The feeling of living in a society that offered sustained growth in the previous thirty years has also been broken, with a large number of young people choosing to leave developed cities and return to rural areas with lower consumption levels and a slower pace of life. Most young couples no longer choose to have offspring, which led to negative population growth for the first time in China in 2022, with industries such as kindergartens and children’s hospitals impacted.

According to the most recent statistics in 2023, the unemployment rate of young people in China has reached over 20%, but since July the Chinese government has no longer published them. Overall, salary levels have started to decrease in various regions of China, but the phenomenon of forced overtime has not changed. Chinese workers, both blue collar and now white collar, are the 996 generation – working from nine in the morning to nine at night, six days a week, such are the low wages on offer. This leaves little or no time for consumption of goods or services which, combined with low wages, also impacts economic growth. Turbo-charged economic development in China is reliant on turbo-charged exploitation of the working class.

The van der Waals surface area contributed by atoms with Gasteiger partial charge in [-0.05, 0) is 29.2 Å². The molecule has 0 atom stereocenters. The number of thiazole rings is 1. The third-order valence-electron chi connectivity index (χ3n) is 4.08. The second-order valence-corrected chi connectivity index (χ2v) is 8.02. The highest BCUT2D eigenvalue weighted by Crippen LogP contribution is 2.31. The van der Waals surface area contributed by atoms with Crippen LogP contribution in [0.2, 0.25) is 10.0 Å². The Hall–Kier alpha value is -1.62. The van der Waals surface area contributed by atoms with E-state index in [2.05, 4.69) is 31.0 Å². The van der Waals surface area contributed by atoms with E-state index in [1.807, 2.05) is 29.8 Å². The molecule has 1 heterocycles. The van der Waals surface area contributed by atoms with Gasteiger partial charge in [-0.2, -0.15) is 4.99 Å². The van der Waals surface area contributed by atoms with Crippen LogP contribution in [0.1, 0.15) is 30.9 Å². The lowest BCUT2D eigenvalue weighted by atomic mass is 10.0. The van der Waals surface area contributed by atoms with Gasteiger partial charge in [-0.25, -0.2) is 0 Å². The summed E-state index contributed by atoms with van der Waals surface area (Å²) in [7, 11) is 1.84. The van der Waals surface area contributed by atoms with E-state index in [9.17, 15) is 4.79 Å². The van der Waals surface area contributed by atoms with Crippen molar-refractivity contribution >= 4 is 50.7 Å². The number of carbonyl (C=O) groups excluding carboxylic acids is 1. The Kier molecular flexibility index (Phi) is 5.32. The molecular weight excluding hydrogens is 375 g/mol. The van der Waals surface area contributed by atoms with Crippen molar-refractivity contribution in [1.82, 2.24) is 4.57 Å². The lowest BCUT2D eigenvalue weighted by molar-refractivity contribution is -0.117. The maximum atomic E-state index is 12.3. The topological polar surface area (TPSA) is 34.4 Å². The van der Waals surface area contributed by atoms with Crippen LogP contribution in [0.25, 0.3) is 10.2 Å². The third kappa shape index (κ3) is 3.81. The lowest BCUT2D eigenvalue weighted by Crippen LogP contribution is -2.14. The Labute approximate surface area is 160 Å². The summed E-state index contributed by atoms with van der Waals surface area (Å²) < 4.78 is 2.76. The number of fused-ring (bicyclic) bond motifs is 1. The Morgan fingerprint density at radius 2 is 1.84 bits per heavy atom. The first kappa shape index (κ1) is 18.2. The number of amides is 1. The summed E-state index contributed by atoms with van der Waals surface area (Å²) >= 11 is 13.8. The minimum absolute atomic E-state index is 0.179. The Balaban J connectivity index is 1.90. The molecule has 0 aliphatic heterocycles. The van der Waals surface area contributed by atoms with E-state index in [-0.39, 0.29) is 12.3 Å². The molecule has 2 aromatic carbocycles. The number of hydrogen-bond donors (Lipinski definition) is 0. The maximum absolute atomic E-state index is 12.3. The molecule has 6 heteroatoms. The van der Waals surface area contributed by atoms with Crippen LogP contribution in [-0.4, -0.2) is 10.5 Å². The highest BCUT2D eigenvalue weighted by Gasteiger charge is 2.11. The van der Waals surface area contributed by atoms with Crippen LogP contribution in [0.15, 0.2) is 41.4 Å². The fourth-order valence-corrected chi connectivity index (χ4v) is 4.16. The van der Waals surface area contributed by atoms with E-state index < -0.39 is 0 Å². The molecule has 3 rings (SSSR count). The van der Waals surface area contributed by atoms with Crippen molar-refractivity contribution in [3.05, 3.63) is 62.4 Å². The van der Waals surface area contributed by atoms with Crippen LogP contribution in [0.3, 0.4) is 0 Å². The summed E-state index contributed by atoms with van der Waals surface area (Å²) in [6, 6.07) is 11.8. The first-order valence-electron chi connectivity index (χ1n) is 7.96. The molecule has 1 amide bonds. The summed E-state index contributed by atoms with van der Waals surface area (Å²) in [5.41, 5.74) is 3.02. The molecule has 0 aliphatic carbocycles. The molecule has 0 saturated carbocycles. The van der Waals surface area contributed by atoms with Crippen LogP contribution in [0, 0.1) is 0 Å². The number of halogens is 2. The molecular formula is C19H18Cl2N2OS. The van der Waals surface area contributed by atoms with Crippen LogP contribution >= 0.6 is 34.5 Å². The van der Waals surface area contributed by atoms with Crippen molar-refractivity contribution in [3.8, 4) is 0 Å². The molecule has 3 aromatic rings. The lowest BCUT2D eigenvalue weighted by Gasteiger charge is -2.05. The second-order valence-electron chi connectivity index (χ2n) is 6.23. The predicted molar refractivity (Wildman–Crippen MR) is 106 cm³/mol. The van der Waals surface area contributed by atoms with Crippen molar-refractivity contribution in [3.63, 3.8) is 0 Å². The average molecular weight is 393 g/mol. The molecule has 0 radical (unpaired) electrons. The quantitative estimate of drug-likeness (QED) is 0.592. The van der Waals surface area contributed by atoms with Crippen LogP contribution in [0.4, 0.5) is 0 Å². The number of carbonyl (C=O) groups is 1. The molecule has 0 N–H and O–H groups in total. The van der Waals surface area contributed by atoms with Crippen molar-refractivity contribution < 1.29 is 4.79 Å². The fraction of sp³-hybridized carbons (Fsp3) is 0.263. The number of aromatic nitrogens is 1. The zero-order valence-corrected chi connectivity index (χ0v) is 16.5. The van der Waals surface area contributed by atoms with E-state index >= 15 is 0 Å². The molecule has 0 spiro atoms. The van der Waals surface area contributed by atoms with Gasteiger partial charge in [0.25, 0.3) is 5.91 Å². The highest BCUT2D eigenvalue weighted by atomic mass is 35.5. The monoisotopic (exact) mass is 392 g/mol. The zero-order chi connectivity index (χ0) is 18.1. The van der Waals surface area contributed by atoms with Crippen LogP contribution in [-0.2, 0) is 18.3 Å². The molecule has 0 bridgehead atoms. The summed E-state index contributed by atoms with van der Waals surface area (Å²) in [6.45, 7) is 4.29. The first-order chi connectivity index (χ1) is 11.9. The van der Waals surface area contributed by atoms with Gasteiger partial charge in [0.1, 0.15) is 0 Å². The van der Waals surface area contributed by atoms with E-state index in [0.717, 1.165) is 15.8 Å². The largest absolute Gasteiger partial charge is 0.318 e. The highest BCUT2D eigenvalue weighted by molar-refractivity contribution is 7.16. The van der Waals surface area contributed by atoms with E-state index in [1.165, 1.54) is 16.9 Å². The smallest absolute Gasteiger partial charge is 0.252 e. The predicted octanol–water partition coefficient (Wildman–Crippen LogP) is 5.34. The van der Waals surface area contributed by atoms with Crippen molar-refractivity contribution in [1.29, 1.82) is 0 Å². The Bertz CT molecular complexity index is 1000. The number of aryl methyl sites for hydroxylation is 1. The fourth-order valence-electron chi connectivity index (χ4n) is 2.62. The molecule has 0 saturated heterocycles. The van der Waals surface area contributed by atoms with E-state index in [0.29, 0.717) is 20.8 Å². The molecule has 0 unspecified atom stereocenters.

Alongside colossal levels of wealth inequality, this is preparing the conditions for class conflict to erupt ferociously at a certain stage. Just 0.03% of the richest people in society own an incredible 67.4% of the national private wealth. The working class and the poorest 94% of the population own only 7%.

Ninety percent of the 25 million companies in China are privately owned. Xi said the private sector in 2018 delivered more than “50% of the country’s tax revenues, 60% of economic output and 80% of urban employment”.